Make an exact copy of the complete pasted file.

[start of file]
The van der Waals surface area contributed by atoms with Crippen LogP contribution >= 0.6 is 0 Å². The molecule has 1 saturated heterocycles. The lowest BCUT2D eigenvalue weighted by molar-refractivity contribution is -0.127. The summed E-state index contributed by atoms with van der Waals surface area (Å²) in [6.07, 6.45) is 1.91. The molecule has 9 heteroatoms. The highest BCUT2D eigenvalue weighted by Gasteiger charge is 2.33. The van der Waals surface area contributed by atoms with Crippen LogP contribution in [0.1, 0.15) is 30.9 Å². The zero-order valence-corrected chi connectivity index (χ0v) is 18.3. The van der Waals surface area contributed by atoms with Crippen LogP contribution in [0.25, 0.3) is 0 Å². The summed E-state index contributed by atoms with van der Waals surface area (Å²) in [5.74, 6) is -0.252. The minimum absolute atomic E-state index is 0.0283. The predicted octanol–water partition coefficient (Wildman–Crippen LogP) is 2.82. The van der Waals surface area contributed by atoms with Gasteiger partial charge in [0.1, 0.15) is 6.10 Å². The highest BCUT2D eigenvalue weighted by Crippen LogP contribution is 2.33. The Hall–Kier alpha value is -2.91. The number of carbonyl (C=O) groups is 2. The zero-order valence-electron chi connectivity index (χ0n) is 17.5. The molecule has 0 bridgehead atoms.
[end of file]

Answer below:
The van der Waals surface area contributed by atoms with Crippen LogP contribution >= 0.6 is 0 Å². The molecule has 1 saturated heterocycles. The lowest BCUT2D eigenvalue weighted by molar-refractivity contribution is -0.127. The summed E-state index contributed by atoms with van der Waals surface area (Å²) in [6.07, 6.45) is 1.91. The molecule has 9 heteroatoms. The highest BCUT2D eigenvalue weighted by Gasteiger charge is 2.33. The van der Waals surface area contributed by atoms with Crippen LogP contribution in [0.1, 0.15) is 30.9 Å². The zero-order valence-corrected chi connectivity index (χ0v) is 18.3. The van der Waals surface area contributed by atoms with Crippen LogP contribution in [0.25, 0.3) is 0 Å². The summed E-state index contributed by atoms with van der Waals surface area (Å²) in [5.74, 6) is -0.252. The minimum absolute atomic E-state index is 0.0283. The predicted octanol–water partition coefficient (Wildman–Crippen LogP) is 2.82. The van der Waals surface area contributed by atoms with Gasteiger partial charge in [0.1, 0.15) is 6.10 Å². The highest BCUT2D eigenvalue weighted by Crippen LogP contribution is 2.33. The Hall–Kier alpha value is -2.91. The number of carbonyl (C=O) groups is 2. The zero-order valence-electron chi connectivity index (χ0n) is 17.5. The molecule has 0 bridgehead atoms.